I joined security guru Dan Kaminsky earlier this year to fight SOPA because it was bad for cybersecurity. For the same reason we joined in a Politico op-ed today to rebut attacks on CISPA, the Cyber Intelligence Sharing and Protection Act:
We may have thrown some of the first stones, but SOPA was ultimately buried by an avalanche of criticism. Tumblr, Reddit and Wikipedia, among others, even protested by taking their sites down for a day. The effect was not subtle. SOPA is dead.
They say victory has a hundred fathers. It also has a hundred would-be sons — and “son of SOPA” campaigns have proliferated. In Europe, for example, SOPA’s defeat inspired a surprisingly successful effort to block the Anti-Counterfeiting Trade Agreement.
Here in the United States, though, the debate has taken an odd turn. After stopping a bill that would have undermined cybersecurity, some Internet activists are now targeting bills that could actually make the Internet safer. They’re charging that bills like the Cyber Intelligence Sharing and Protection Act represent stealth attempts to resurrect SOPA under the guise of promoting cybersecurity….
There are ways to address this concern, but we must remember the bigger privacy and civil liberties threat: the Internet’s insecurity….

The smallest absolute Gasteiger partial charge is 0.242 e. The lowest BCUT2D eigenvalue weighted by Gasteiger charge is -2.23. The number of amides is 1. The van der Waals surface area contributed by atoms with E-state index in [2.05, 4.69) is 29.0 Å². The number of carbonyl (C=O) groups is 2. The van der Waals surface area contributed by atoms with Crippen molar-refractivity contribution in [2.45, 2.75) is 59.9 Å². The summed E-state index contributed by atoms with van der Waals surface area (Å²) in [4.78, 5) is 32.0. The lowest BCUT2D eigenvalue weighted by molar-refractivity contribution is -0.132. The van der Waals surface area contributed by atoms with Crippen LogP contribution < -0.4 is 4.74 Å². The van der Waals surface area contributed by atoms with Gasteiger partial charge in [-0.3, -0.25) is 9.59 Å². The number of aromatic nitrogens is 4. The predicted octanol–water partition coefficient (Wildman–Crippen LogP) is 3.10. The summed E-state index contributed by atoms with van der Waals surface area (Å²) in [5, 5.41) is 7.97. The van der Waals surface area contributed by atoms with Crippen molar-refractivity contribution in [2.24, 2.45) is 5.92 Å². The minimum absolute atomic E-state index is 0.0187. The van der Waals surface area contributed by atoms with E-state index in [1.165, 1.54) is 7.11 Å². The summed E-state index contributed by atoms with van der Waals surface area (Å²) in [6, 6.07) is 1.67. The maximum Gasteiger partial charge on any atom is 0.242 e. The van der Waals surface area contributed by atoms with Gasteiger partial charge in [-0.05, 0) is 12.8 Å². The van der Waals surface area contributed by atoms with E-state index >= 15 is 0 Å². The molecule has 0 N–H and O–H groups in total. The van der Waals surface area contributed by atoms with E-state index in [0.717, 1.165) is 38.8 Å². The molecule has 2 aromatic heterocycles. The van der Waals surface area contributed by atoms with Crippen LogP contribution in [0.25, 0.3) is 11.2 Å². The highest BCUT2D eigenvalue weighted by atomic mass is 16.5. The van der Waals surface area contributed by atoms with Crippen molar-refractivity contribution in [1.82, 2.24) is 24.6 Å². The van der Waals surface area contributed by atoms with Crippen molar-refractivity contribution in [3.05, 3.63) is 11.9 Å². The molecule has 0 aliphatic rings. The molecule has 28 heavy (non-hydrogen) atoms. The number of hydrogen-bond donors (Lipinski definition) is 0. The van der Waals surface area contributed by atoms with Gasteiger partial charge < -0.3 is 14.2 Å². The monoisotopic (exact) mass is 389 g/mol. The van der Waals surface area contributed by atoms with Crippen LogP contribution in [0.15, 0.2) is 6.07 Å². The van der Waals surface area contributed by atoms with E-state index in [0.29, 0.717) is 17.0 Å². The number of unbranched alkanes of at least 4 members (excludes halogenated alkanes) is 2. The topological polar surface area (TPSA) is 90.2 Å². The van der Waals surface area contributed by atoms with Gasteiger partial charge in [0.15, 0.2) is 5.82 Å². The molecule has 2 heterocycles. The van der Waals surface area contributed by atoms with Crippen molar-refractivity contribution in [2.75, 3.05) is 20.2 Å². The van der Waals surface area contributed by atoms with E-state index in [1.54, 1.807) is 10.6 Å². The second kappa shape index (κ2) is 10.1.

Part of the solution is to get better at sharing information. That means sharing attack signatures at light speed so as soon as a new attack vector is identified by one company, it can be blocked by others. Government needs to be part of that system — it has a lot to defend and it’s pretty good at identifying signatures.
But under current law, once the government shows up to receive information, private-sector participation slows from the speed of light to the speed of lawyers. Current law lets companies share information with the government without a court order only to protect their own networks against malware, but not to protect others….
In short, we need to fix CISPA, not fight it. We can all agree that if Facebook reports that a link has been used to propagate malware, the government should expend its resources to warn users and foil the attack, not issue notices of potential copyright violations about the link.
Remarkably, the House Intelligence Committee has proposed additional amendments that would accomplish precisely this goal.